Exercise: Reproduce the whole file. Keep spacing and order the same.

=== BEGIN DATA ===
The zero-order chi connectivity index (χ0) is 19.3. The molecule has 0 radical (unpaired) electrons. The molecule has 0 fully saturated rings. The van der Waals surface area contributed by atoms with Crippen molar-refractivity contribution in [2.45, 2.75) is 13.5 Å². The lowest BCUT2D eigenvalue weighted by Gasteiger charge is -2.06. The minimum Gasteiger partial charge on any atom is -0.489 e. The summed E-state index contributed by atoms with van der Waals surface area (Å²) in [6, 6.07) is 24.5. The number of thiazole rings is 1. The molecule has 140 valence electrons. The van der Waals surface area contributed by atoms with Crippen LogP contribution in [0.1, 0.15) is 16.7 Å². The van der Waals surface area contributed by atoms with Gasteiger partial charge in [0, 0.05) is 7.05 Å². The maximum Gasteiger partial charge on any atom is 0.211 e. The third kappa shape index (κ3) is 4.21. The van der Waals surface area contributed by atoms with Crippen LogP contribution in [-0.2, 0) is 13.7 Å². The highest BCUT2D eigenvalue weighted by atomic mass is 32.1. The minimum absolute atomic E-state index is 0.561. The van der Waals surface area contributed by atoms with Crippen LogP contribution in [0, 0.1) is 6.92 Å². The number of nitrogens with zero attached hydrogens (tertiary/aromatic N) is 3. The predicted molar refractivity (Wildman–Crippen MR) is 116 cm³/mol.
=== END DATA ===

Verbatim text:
The zero-order chi connectivity index (χ0) is 19.3. The molecule has 0 radical (unpaired) electrons. The molecule has 0 fully saturated rings. The van der Waals surface area contributed by atoms with Crippen molar-refractivity contribution in [2.45, 2.75) is 13.5 Å². The lowest BCUT2D eigenvalue weighted by Gasteiger charge is -2.06. The minimum Gasteiger partial charge on any atom is -0.489 e. The summed E-state index contributed by atoms with van der Waals surface area (Å²) in [6, 6.07) is 24.5. The number of thiazole rings is 1. The molecule has 140 valence electrons. The van der Waals surface area contributed by atoms with Crippen LogP contribution in [0.1, 0.15) is 16.7 Å². The van der Waals surface area contributed by atoms with Gasteiger partial charge in [0, 0.05) is 7.05 Å². The maximum Gasteiger partial charge on any atom is 0.211 e. The third kappa shape index (κ3) is 4.21. The van der Waals surface area contributed by atoms with Crippen LogP contribution in [-0.2, 0) is 13.7 Å². The highest BCUT2D eigenvalue weighted by atomic mass is 32.1. The minimum absolute atomic E-state index is 0.561. The van der Waals surface area contributed by atoms with Crippen LogP contribution in [0, 0.1) is 6.92 Å². The number of nitrogens with zero attached hydrogens (tertiary/aromatic N) is 3. The predicted molar refractivity (Wildman–Crippen MR) is 116 cm³/mol.